Wild Jam Session!

The brief, glorious part of the New England summer known as Strawberry Season is fading away. A few plants may bloom and fruit again, though. Last year I had one strawberry bloom in November. There is no need to feel sad- we had an extraordinary season this year.

Also, the next sub-season is beginning: wild raspberry season.  We have a huge clump of thorny, tangled raspberry canes along one fence in our yard. There is another clump behind the garage. Other than cutting them back every fall (or every third fall…) we do absolutely nothing for them, but they produce plenty of fruit. This year they are producing even more than usual. I managed to pick about three and a half pounds of ripe berries over two days. That just happened to be just enough for a batch of home-made raspberry jam.

That is correct. It is time to dust off the big black kettle, find the tongs in the back of the kitchen drawer, and use some mason jars as they were originally intended. Like all canning projects jam making is not hard, but it is time consuming and requires careful attention. Jam is made from smashed fruit, sugar, and a thickener called pectin. Pectin is a polymer of glucose found in the cellular structure of many plants. You can extract it from apples, or you can buy it in the baking section of of the grocery store. I bought mine. Specifically, I bought a type that can be used in reduced sugar recipes.  I find adding less sugar lets the fruit flavor come through. Here is the recipe I used.

FYI: Jam is made from whole crushed fruit, jelly is made from strained fruit or fruit juice. Here is a complete list of preserved fruit definitions from Serious Eats. I had no idea the definitions were so specific.

I smashed the berries in a large measuring cup.  I got three and a half cups from two pounds of fruit. Since the recipe requires six and a half cups, and we never ever ever deviate from canning recipes, I put this batch in the refrigerator.  I picked the rest of the fruit the next day. Finally, it was time to jam!

All the utensils got a good simmer for sanitation.

Just a reminder to long-time canners: it is no longer recommended to boil your lids. The new BPA-free seals cannot take the heat. Just cover them with hot water and let them sit until it is time to pack your jars.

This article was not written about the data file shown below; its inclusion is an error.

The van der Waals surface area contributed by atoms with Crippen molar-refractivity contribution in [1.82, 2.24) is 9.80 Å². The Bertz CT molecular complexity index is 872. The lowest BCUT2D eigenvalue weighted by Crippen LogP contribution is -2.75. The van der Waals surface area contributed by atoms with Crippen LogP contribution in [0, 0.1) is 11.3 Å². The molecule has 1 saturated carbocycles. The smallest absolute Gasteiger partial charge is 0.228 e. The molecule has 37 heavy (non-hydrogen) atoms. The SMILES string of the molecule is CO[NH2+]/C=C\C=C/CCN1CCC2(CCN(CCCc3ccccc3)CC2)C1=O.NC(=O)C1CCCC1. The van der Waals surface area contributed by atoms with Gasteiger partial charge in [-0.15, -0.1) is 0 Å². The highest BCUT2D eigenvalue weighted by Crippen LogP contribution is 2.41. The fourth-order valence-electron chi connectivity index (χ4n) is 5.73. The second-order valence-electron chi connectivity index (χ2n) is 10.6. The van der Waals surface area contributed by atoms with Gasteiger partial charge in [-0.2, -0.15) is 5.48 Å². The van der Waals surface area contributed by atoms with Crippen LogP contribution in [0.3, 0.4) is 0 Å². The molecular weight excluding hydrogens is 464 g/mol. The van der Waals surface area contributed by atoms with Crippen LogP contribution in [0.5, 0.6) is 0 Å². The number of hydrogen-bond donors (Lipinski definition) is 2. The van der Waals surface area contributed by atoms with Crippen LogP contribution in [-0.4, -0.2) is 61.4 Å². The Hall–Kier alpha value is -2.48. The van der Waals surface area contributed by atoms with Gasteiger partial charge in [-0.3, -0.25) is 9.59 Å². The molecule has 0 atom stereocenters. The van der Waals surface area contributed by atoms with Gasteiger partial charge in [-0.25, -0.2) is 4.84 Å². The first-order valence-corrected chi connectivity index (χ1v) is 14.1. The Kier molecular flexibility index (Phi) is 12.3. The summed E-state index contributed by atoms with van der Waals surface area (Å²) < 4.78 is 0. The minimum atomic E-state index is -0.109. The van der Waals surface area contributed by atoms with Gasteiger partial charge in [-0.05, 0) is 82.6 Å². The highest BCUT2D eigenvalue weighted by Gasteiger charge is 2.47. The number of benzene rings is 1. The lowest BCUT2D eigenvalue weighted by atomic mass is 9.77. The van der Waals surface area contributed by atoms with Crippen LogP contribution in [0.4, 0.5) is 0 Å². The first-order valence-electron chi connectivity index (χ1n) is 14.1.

Here is the crushed fruit, the pectin mixed with 1/4 cup of sugar, and half a teaspoon of butter. The butter forms a thin layer over the jam as it cooks and prevents the mixture from foaming up.

The next instruction is very important. You can not start timing your one-minute pectin boil until the fruit is at a Full and Rolling Boil. (Yes, that phrase requires capitalization. It is that important.) Observe:

See how the bubbles go away when I stir? It is too early to start timing.

There it is! You can pull out a timer for your one minute boil, but I usually just count to 60 Mississippi. You could also count to 60 alligator. The important thing is that you keep stirring the entire time. After that minute is up kill the heat and mix in the rest of the sugar.  Again, keep stirring. This time you are going to stir until all the sugar has dissolved. Fill and cap your jars, then process for 10 minutes.

While boiling and stirring there will be splatter. Do not stand too close.

I got nine half-pints plus part of a tenth, which will sit in the refrigerator awaiting use as toast enhancer.  That is a little more than the yield noted in the recipe, but I skipped the option to strain out half the seeds.

After 24 hours of cooling, I will store these babies away.  They will make excellent Holiday gifts for co-workers.

Making jam is not hard. If you have never tried canning before it is a good place to start. Give it a try! What is your favorite summer treat to preserve? Share in the comments!